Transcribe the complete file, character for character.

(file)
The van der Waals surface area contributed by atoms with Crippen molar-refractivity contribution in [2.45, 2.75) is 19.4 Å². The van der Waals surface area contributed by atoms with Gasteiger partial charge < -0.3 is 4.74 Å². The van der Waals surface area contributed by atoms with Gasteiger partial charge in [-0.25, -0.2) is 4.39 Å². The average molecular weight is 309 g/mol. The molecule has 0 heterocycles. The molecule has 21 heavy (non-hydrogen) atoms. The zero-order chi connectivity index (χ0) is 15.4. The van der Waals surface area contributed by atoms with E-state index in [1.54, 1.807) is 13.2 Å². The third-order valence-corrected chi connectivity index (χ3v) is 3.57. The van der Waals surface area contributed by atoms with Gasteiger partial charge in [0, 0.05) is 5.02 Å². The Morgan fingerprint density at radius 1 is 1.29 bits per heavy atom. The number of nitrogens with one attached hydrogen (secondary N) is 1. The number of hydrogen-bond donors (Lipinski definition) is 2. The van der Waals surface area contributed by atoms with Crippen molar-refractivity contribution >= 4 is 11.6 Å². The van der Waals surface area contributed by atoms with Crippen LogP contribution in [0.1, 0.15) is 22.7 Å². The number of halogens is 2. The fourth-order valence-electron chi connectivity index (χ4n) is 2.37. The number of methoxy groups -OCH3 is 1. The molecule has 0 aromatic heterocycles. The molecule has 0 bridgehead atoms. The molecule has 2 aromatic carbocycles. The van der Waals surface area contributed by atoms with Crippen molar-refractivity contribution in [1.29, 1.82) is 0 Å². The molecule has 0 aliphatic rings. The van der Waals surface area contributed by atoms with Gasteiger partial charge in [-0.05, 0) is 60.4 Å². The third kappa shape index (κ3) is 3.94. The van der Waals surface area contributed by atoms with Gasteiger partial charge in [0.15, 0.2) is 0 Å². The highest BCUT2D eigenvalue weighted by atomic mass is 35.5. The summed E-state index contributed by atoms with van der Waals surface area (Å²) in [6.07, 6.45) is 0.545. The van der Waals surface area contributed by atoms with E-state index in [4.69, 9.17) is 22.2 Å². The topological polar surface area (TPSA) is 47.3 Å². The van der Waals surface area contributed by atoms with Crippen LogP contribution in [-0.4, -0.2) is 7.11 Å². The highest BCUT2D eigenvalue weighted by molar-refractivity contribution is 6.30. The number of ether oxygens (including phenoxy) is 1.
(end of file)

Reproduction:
The van der Waals surface area contributed by atoms with Crippen molar-refractivity contribution in [2.45, 2.75) is 19.4 Å². The van der Waals surface area contributed by atoms with Gasteiger partial charge < -0.3 is 4.74 Å². The van der Waals surface area contributed by atoms with Gasteiger partial charge in [-0.25, -0.2) is 4.39 Å². The average molecular weight is 309 g/mol. The molecule has 0 heterocycles. The molecule has 21 heavy (non-hydrogen) atoms. The zero-order chi connectivity index (χ0) is 15.4. The van der Waals surface area contributed by atoms with E-state index in [1.54, 1.807) is 13.2 Å². The third-order valence-corrected chi connectivity index (χ3v) is 3.57. The van der Waals surface area contributed by atoms with Gasteiger partial charge in [0, 0.05) is 5.02 Å². The Morgan fingerprint density at radius 1 is 1.29 bits per heavy atom. The number of nitrogens with one attached hydrogen (secondary N) is 1. The number of hydrogen-bond donors (Lipinski definition) is 2. The van der Waals surface area contributed by atoms with Crippen molar-refractivity contribution >= 4 is 11.6 Å². The van der Waals surface area contributed by atoms with Crippen LogP contribution in [0.1, 0.15) is 22.7 Å². The number of halogens is 2. The fourth-order valence-electron chi connectivity index (χ4n) is 2.37. The number of methoxy groups -OCH3 is 1. The molecule has 0 aromatic heterocycles. The molecule has 0 bridgehead atoms. The molecule has 2 aromatic carbocycles. The van der Waals surface area contributed by atoms with Crippen molar-refractivity contribution in [1.29, 1.82) is 0 Å². The molecule has 0 aliphatic rings. The van der Waals surface area contributed by atoms with Gasteiger partial charge in [-0.05, 0) is 60.4 Å². The third kappa shape index (κ3) is 3.94. The van der Waals surface area contributed by atoms with Gasteiger partial charge in [0.15, 0.2) is 0 Å². The highest BCUT2D eigenvalue weighted by atomic mass is 35.5. The summed E-state index contributed by atoms with van der Waals surface area (Å²) in [6.07, 6.45) is 0.545. The van der Waals surface area contributed by atoms with E-state index in [4.69, 9.17) is 22.2 Å². The topological polar surface area (TPSA) is 47.3 Å². The van der Waals surface area contributed by atoms with Crippen LogP contribution in [-0.4, -0.2) is 7.11 Å². The highest BCUT2D eigenvalue weighted by molar-refractivity contribution is 6.30. The number of ether oxygens (including phenoxy) is 1.